All too often, scientists can become enraptured in laboratory work, and forget about the simple fieldwork, which is the basis of all of our real world knowledge. Before the advent of computers, video recordings, even widespread use of photography, naturalists and scientists were men of means who could afford to spend time traipsing around the countryside, observing nature, taking notes, and drawing intricate diagrams. The strength of the Origin of Species as an argument for natural selection is its firm grounding in meticulous natural observation. Charles Darwin spent decades building his body of evidence for the evolution of life, most of which he himself collected in his travels overseas or throughout the English countryside.
The point I am trying to make is that any scientist, but particularly biologists and paleontologists, must first and foremost think of their theories in light of what they see in the world around them. If a pig can’t fly today, it almost certainly couldn’t do so yesterday, or a million years ago. Sometimes all it takes is for someone with a little real-world knowledge and common sense to throw out a widely accepted theory.
Just such a case has been brought to light by paleontologist Cynthia Marshall Faux, whose previous work as a veterinarian gave her an observational edge over her colleagues. Faux had been puzzled by the distinctive pose of many dinosaur fossil skeletons, with curved back head and tail, and open jaws.
Paleontologists have long surmised that the common posture was a result of long-term drying of the muscles or ligaments in these creatures previous to fossilization. Another proposed explanation was that the animals were contorted into these shapes by the pressure of water currents in which they died or were washed into from ashore. While the repetition of this pose among so many different species across so many different eras has been puzzling, few paleontologists have found adequate reason to come up with alternate explanations.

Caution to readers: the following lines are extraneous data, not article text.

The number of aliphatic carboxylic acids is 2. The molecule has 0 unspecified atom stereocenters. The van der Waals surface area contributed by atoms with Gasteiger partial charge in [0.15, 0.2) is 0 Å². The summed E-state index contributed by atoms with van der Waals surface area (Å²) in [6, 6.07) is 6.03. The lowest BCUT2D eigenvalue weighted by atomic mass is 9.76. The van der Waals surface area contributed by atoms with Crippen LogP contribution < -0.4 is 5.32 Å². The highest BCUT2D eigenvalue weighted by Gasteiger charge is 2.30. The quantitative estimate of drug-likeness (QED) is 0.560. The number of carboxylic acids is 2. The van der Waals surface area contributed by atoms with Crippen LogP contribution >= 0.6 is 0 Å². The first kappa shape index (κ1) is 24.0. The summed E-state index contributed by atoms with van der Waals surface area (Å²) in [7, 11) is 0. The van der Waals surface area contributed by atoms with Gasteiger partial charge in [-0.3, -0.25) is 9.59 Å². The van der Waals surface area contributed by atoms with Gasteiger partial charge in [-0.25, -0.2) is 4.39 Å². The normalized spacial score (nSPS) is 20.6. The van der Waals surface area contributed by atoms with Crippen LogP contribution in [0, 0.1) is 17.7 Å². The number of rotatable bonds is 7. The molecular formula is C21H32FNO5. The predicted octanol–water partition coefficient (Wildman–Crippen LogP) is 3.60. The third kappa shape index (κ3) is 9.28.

They are of the view that such fossils have to be preserved for future generations to see as they would be a learning experience for biologists and since Paleobiology is a rare option, it is as preferred by the younger generation as the wholesale plus size clothing.
Until , that is, Faux and the co-author of her study in Paleobiology last summer, Kevin Padian, proposed a radical new reason for this mysterious death posture. Having reviewed the literature on the subject, Faux was baffled by the supposition that drying muscles or river currents could contort the bodies of these dinosaurs. In her years as a vet, Faux had only seen this very distinctive posture in animals while in the throes of a slow death, a death caused by damage to the central nervous system. She had observed this in diseased or poisoned animals, and animals involved in traumatic accidents. But never in animals after death.
That’s the key point of this theory, the question of whether these dead dinosaurs changed their body pose before or after kicking the bucket. And it’s an important question, for a number of reasons. If these dinosaurs did indeed suffer a shock to their CNS, then it narrows down the number of causes of death considerably. It can also tell us something new about the environment in which they lay so slowly dying. Most importantly of all, it gives us a window into the life, or rather the last moments of life, of animals that died a hundred million years ago.
As we move into an world of scientific discovery and research that relies on technology to handle much of our thinking for us, its vitally important that we hold onto those measures that only a dedicated living and breathing human being can accomplish. It takes an educated and intelligent researcher like Cynthia Faux to scientifically investigate a troubling theory, but it only takes a pair of eyes to see that something on paper doesn’t match up with what goes on in the real world. Even the most skeptical and curious of scientists can fall prey to complacency when it comes to established wisdom, and it is often up to the rest of us to shake things up a bit. So question what you’ve been told, keep a close eye on the way things really are, and try to always think about how what you know might give new insight into an area of research. It was Faux the veterinarian, not Faux the paleontologist that challenged what the experts thought they knew. Next time, it might be you.